Corked bat

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In baseball, a corked bat is a specially modified baseball bat that has been filled with cork or other lighter, less dense substances to make the bat lighter. A lighter bat gives a hitter a quicker swing[1] and may improve the hitter's timing.[2] Despite popular belief that corking a bat creates a "trampoline effect" causing a batted ball to travel farther,[2] physics researchers have shown that this is not the case.[3] In Major League Baseball, modifying a bat with foreign substances and using it in play is illegal and subject to ejection and further punishment.[4]

Construction of corked bats[edit]

To cork a bat, a hole approximately 1/2-inch (12.5 mm) in diameter is drilled down through the thick end of the bat roughly six inches deep. Crushed cork, bouncy ball, sawdust, or other similar material is compacted into the hole and the end is typically patched up with glue and sawdust. However, this weakens the bat's structural integrity and makes it more susceptible to breakage, even more so if the cork is placed beyond roughly six inches into the bat. Corked bats are typically discovered when they break during play.

Corked bats were tested in the 2007 season of MythBusters where it was found that the cork was detrimental to the bat's performance.

Corked bats in Major League Baseball[edit]

Using a corked bat in Major League Baseball is in violation of Rule 6.03 (a)(5), which states

A batter is out for illegal action when:

(5) He uses or attempts to use a bat that, in the umpire’s judgment, has been altered or tampered with in such a way to improve the distance factor or cause an unusual reaction on the baseball. This includes bats that are filled, flat-surfaced, nailed, hollowed, grooved or covered with a substance such as paraffin, wax, etc.[4]

It has been a popular belief that the material used to cork a bat creates a "trampoline effect," causing a ball hit with a corked bat to travel farther than one hit with an uncorked bat. Research has shown this not to be the case.[3] Another perceived advantage of using a corked bat is its effect on the bat's weight. Corking a bat causes the bat to be lighter, which in turn allows the batter to swing it more quickly. However, the reduction in weight negatively affects the velocity of the ball as it leaves the bat, effectively cancelling out the advantage gained from a quicker bat speed.[5] A lighter bat can, however, create an advantage by allowing the batter to delay a swing for a fraction of a second, which would allow for more accuracy.[5]

History of use in Major League Baseball[edit]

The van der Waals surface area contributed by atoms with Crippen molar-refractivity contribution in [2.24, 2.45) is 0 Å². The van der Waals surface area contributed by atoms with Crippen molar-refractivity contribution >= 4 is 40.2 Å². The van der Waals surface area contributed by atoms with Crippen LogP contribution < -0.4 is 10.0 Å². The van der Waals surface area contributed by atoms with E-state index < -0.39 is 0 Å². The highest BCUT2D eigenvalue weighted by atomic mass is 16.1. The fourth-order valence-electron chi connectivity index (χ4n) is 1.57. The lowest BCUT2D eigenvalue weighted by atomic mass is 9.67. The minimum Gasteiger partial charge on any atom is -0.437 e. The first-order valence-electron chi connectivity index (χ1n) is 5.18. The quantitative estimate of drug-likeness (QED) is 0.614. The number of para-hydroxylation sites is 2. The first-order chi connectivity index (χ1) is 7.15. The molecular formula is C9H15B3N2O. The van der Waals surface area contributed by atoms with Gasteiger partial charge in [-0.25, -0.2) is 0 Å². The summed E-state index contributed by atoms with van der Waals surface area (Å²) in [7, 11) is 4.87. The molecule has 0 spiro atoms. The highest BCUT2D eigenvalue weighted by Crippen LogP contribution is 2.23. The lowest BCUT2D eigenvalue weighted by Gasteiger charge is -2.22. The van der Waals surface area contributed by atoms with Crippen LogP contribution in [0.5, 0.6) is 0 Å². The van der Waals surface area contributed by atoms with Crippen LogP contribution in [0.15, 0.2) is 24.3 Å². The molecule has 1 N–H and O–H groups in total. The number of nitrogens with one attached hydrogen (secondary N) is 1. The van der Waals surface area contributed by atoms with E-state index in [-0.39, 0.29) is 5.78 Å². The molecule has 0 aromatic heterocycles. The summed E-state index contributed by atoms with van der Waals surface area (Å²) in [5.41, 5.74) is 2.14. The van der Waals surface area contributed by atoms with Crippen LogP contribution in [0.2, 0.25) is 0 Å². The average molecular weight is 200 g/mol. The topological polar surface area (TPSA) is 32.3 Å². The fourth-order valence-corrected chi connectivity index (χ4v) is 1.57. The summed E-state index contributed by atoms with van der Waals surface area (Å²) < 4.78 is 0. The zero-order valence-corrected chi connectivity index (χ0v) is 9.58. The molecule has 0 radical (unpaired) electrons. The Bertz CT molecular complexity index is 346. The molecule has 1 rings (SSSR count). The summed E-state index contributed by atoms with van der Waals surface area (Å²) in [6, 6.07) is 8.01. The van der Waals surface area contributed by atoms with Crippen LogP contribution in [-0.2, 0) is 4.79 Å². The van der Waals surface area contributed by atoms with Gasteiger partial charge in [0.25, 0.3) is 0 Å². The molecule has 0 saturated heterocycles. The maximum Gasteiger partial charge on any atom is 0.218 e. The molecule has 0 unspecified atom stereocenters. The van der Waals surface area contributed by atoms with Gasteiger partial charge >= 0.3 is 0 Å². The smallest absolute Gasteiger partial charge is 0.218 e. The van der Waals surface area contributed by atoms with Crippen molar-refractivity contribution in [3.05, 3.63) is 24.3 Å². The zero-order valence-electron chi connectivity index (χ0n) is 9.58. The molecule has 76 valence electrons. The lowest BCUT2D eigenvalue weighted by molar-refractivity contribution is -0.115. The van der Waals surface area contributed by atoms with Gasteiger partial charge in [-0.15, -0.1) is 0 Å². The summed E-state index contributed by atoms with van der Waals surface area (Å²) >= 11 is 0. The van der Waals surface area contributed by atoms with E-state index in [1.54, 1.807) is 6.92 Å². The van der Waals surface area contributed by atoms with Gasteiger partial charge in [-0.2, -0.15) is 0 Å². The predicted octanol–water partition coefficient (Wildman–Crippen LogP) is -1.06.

Since 1970, six players have been caught using corked bats. The following table summarizes these events:

Player Team Date Suspension Offense Excuse
Sammy Sosa Chicago Cubs June 3, 2003 Eight games[6] Corked bat Bat was meant to only be used in batting practice
Wilton Guerrero Los Angeles Dodgers June 1, 1997 Eight games Corked bat None
Chris Sabo Cincinnati Reds July 29, 1996 Seven games; Reds fined $25,000 Corked bat[7] Borrowed bat from unnamed teammate
Albert Belle Cleveland Indians July 15, 1994[7] Seven games Corked bat None
Billy Hatcher Houston Astros August 31, 1987[7] Ten days Corked bat Borrowed bat from pitcher (Dave Smith)
Graig Nettles New York Yankees September 7, 1974 Ten days[7] Six super balls in bat Received bat as a gift from a fan

In addition, former player and Major League manager Phil Garner admitted in January 2010 on a Houston radio station that he used a corked bat against Gaylord Perry and "hit a home run" with it.[8]

In 2010, Deadspin reported that Pete Rose used corked bats during his 1985 pursuit of Ty Cobb's all-time hits record. Two sports memorabilia collectors who owned Rose's game-used bats from that season had the bats x-rayed and found the telltale signs of corking.[9][10] Rose had previously denied using corked bats.[11]

Notes[edit]

  1. ^ Russell, Daniel (2011). "What about corked bats?". Physics and Acoustics of Baseball & Softball Bats. Penn State University. Retrieved 2019-08-01. A bat which has less mass, and especially which has a lower moment of inertia, may be swung faster.
  2. ^ a b Solomon, Christopher (2011-06-23). "The physics of cheating in baseball". smithsonian.com. Smithsonian Institution. Retrieved 2019-08-01.
  3. ^ a b Nathan, Alan M.; Smith, Lloyd V.; Faber, Warren L.; Russell, Daniel A. (2011). "Corked bats, juiced balls, and humidors: The physics of cheating in baseball". American Journal of Physics. 79 (6): 575–580. arXiv:1009.2549. doi:10.1119/1.3554642. Retrieved 2019-08-01.
  4. ^ a b Major League Baseball. Official Baseball Rules, 2019. Rule 6.03 (a)(5) § Batter Illegal Action.
  5. ^ a b Emerging Technology from the arXiv (2010-09-16). "The misleading myth of the corked bat". MIT Technology Review. MIT. Retrieved 2019-08-01.
  6. ^ "Corked bat-related penalty reduced by one game", ESPN.com news services, June 11, 2003 (accessed March 6, 2009)
  7. ^ a b c d "Sosa gets eight games, appeals Archived 2004-10-18 at the Wayback Machine", MLB.com (accessed June 28, 2006)
  8. ^ "2154640".[permanent dead link]
  9. ^ Petchesky, Barry (June 8, 2010). "This Is Pete Rose's Corked Bat". Deadspin. Gawker Media. Archived from the original on 2016-06-16. Retrieved 16 June 2016.
  10. ^ Littmann, Chris (8 June 2010). "Corked Bats Reportedly Belonging to Pete Rose Come to Light". SBNation. Retrieved 16 June 2016.
  11. ^ "Pete Rose interview". Cincinnati Enquirer. January 13, 2004. Retrieved 16 June 2016.[permanent dead link]

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